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Thursday, March 27, 2014

"Go Tell It" (Jim Killam and Lincoln Brunner)

TITLE: Go Tell It: How--and Why--to Report God's Stories in Words, Photos, and Videos
AUTHOR: Jim Killam and Lincoln Brunner
PUBLISHER: Chicago, IL: Moody Publishers, 2014, (176 pages).

You have a great story to tell. You have spent years serving faithfully. You have also witnessed many beautiful moments of how God has worked mightily. Unfortunately, your story is untold. Your witness is hidden somewhere. Maybe, you want to tell it but you lack the know-how. What if there is a way to tell it, that more people can be blessed? What if there is a way to spread the good news so that God's Name and Work can be shared more broadly?

Enters this very helpful book about Christian journalism. Just like the gospel writer, Luke who aims to record down meticulously the works of Christ, we too can learn to exercise the Great Commission through faithful and accurate story telling and gospel reporting. We can learn to report what God has been doing, what he had done, and what is he up to. We learn about how details can be very important in the telling of any story. We learn to choose the most significant parts in order to strengthen our focus. We need to hone in on the central question, and to report the truth. Yet, this truth reporting has to be done sensitively especially in places where mission work can be risky, even dangerous. The authors provide some guidelines such as:

  • Understanding the contexts of the mission
  • Publish wisely, with guidance from the people from the field
  • Adopt the Three Strands Rule: Name, Location, Ministry

At the same time, we are reminded that our world is filled with journalism that is more selling rather than telling. Understand the ethical implications. Learn to observe without obstructing; reporting without falsifying; and crediting God for what God has done. Know that freedoms differ from place to place. The clue is that Christian reporting is less about telling people what to think or do, but more about showing people the way far enough so that they can find the truth and act on the truth themselves.

There are tips on how to report bad news or "monsters," conflicts, and then search for universal themes. The main elements of any story include the central character, the conflict, the resolution, the biblical themes, and the story of grace and redemption. Other kinds of reporting include interviewing where one seeks accuracy on the one hand, and maintaining a cordial relationship on the other. Stories also need scenes in which the story plots are fleshed out. Photography and audio-visual aids are discussed too. A nice camera is not sufficient. One also needs some technical skills of a photographer and an eye for the relevant details. Movies must tell a story.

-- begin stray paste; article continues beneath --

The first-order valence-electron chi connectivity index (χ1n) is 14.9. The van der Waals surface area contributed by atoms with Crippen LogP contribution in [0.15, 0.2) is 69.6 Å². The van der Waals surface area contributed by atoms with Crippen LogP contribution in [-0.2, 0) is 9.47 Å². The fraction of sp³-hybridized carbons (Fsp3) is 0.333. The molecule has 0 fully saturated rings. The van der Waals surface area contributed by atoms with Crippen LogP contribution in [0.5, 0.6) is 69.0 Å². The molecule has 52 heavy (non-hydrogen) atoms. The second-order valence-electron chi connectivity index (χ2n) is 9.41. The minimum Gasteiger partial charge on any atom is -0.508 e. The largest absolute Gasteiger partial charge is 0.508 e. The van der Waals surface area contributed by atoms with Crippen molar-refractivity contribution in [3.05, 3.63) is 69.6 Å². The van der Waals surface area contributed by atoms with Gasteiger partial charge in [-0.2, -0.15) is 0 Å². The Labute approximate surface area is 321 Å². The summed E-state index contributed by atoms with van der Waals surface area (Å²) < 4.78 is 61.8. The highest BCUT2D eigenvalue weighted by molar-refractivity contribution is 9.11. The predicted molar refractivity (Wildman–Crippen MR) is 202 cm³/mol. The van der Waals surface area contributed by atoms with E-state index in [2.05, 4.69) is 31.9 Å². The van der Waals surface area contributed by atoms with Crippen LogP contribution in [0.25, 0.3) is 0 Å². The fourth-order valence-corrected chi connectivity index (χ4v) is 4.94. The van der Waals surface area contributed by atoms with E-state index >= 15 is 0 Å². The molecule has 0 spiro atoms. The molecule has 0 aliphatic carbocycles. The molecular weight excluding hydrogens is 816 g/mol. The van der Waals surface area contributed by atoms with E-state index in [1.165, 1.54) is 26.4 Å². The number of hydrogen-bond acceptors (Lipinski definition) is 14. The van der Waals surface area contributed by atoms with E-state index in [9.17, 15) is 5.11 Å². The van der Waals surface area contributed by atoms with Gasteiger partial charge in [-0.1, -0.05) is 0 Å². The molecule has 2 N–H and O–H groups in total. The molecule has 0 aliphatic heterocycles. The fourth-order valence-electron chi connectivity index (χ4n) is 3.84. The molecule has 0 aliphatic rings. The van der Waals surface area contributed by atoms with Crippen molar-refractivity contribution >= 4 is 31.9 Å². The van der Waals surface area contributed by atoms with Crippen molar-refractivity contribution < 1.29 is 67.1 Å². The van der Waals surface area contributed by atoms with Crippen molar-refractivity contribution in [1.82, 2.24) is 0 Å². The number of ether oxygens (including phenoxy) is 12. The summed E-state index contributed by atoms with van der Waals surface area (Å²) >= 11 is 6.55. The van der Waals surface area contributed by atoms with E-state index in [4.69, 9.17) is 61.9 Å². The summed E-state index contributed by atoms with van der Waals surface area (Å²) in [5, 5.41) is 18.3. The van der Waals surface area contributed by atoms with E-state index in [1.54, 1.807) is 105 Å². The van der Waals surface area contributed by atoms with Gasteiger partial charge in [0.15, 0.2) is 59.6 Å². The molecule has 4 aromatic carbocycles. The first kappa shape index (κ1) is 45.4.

Christian journalism is vital. Good journalistic skills by Christians are essential if the truth is to be shared and spread throughout the world. This book is a primer for any budding journalist who wants to capture stories of the world from a Christian perspective. I am not a fan of using "Christian" as a prefix to things or activities. Personally, I prefer to distinguish between good vs bad journalism rather than Christian vs non-Christian journalism. For some of the best news reporting are not necessarily Christian. Some of the worst reporting can be done by Christians. The aim is to enable everyone everywhere to tell the whole truth and nothing but the truth. While there are instances where stories need bridges and links to move from one point to another, we need to maintain a truthful stance, to use whatever we have truthfully to communicate the truth accurately and faithfully. For Christians, the motivation toward journalism is a noble one. It is precisely because the gospel comes to us through the Word, we need to learn to use words, and every possible reporting tools to witness the hand of God working in this world. It is a calling.

I was hoping to read more about reporting in social media, blogging, and the new media opportunities but was disappointed that the book stopped short on that. Hopefully, in future editions, the author will incorporate more of these new technologies and their implications on modern reporting and journalism. That said, this book has refreshed my own zeal on the importance of journalism. Good journalism that is.

Rating: 4.5 stars of 5.


This book is provided to me courtesy of Moody Publishers and NetGalley in exchange for an honest review. All opinions offered above are mine unless otherwise stated or implied.

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